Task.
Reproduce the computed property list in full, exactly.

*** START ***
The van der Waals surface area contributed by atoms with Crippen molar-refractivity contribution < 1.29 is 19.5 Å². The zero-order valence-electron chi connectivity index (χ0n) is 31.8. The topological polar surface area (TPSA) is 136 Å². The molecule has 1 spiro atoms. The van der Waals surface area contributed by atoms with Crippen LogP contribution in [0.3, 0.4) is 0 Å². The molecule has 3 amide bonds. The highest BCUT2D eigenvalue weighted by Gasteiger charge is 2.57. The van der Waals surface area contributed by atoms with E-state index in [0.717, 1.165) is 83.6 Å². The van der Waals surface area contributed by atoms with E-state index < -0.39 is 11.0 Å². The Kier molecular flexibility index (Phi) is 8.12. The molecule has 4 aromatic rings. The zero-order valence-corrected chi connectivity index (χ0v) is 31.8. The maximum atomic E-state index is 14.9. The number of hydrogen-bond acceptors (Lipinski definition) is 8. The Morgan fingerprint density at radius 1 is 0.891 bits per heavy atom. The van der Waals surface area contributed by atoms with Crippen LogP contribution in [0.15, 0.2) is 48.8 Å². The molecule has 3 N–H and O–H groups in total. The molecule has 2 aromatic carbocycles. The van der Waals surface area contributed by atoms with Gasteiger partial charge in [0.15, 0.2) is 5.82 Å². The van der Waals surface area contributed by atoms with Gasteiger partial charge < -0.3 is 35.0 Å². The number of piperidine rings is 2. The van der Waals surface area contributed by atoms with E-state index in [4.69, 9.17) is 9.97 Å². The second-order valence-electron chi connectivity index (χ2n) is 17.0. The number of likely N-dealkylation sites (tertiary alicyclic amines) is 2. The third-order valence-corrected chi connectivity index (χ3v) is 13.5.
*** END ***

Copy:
The van der Waals surface area contributed by atoms with Crippen molar-refractivity contribution < 1.29 is 19.5 Å². The zero-order valence-electron chi connectivity index (χ0n) is 31.8. The topological polar surface area (TPSA) is 136 Å². The molecule has 1 spiro atoms. The van der Waals surface area contributed by atoms with Crippen LogP contribution in [0.3, 0.4) is 0 Å². The molecule has 3 amide bonds. The highest BCUT2D eigenvalue weighted by Gasteiger charge is 2.57. The van der Waals surface area contributed by atoms with E-state index in [0.717, 1.165) is 83.6 Å². The van der Waals surface area contributed by atoms with E-state index < -0.39 is 11.0 Å². The Kier molecular flexibility index (Phi) is 8.12. The molecule has 4 aromatic rings. The zero-order valence-corrected chi connectivity index (χ0v) is 31.8. The maximum atomic E-state index is 14.9. The number of hydrogen-bond acceptors (Lipinski definition) is 8. The Morgan fingerprint density at radius 1 is 0.891 bits per heavy atom. The van der Waals surface area contributed by atoms with Crippen LogP contribution in [0.15, 0.2) is 48.8 Å². The molecule has 3 N–H and O–H groups in total. The molecule has 2 aromatic carbocycles. The van der Waals surface area contributed by atoms with Gasteiger partial charge in [0.15, 0.2) is 5.82 Å². The van der Waals surface area contributed by atoms with Gasteiger partial charge < -0.3 is 35.0 Å². The number of piperidine rings is 2. The van der Waals surface area contributed by atoms with E-state index in [4.69, 9.17) is 9.97 Å². The second-order valence-electron chi connectivity index (χ2n) is 17.0. The number of likely N-dealkylation sites (tertiary alicyclic amines) is 2. The third-order valence-corrected chi connectivity index (χ3v) is 13.5.